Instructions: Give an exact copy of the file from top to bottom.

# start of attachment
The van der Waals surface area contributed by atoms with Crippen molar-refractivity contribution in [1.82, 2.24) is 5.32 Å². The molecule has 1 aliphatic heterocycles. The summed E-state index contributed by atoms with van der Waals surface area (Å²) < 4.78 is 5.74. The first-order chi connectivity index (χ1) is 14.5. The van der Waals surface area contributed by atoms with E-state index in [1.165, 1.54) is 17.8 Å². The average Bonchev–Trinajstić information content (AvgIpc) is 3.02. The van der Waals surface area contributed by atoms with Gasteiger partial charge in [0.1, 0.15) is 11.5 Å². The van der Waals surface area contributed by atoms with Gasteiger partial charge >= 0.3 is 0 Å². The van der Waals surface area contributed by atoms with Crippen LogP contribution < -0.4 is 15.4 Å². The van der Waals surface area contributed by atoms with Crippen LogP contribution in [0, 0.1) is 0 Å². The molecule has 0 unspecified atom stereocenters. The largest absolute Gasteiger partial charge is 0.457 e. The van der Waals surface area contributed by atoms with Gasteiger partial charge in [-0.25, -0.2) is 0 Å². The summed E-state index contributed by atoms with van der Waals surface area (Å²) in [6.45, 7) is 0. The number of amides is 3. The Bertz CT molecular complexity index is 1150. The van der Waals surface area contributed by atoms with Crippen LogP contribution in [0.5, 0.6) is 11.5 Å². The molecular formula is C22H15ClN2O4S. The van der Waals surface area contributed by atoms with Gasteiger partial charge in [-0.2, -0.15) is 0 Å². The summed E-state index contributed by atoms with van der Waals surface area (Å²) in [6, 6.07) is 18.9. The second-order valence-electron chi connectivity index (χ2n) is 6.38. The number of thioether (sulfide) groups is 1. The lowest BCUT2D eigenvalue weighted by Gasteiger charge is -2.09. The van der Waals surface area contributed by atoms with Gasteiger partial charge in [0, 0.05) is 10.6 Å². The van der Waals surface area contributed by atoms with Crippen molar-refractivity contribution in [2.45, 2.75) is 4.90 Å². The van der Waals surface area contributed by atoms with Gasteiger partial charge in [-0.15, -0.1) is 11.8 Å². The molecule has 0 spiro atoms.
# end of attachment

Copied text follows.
The van der Waals surface area contributed by atoms with Crippen molar-refractivity contribution in [1.82, 2.24) is 5.32 Å². The molecule has 1 aliphatic heterocycles. The summed E-state index contributed by atoms with van der Waals surface area (Å²) < 4.78 is 5.74. The first-order chi connectivity index (χ1) is 14.5. The van der Waals surface area contributed by atoms with E-state index in [1.165, 1.54) is 17.8 Å². The average Bonchev–Trinajstić information content (AvgIpc) is 3.02. The van der Waals surface area contributed by atoms with Gasteiger partial charge in [0.1, 0.15) is 11.5 Å². The van der Waals surface area contributed by atoms with Gasteiger partial charge >= 0.3 is 0 Å². The van der Waals surface area contributed by atoms with Crippen LogP contribution < -0.4 is 15.4 Å². The van der Waals surface area contributed by atoms with Crippen LogP contribution in [0, 0.1) is 0 Å². The molecule has 0 unspecified atom stereocenters. The largest absolute Gasteiger partial charge is 0.457 e. The van der Waals surface area contributed by atoms with Gasteiger partial charge in [-0.25, -0.2) is 0 Å². The summed E-state index contributed by atoms with van der Waals surface area (Å²) in [6.45, 7) is 0. The number of amides is 3. The Bertz CT molecular complexity index is 1150. The van der Waals surface area contributed by atoms with Crippen LogP contribution in [0.5, 0.6) is 11.5 Å². The molecular formula is C22H15ClN2O4S. The van der Waals surface area contributed by atoms with Gasteiger partial charge in [-0.2, -0.15) is 0 Å². The summed E-state index contributed by atoms with van der Waals surface area (Å²) in [6, 6.07) is 18.9. The second-order valence-electron chi connectivity index (χ2n) is 6.38. The number of thioether (sulfide) groups is 1. The lowest BCUT2D eigenvalue weighted by Gasteiger charge is -2.09. The van der Waals surface area contributed by atoms with Gasteiger partial charge in [0, 0.05) is 10.6 Å². The van der Waals surface area contributed by atoms with Crippen molar-refractivity contribution in [2.45, 2.75) is 4.90 Å². The van der Waals surface area contributed by atoms with Gasteiger partial charge in [-0.15, -0.1) is 11.8 Å². The molecule has 0 spiro atoms.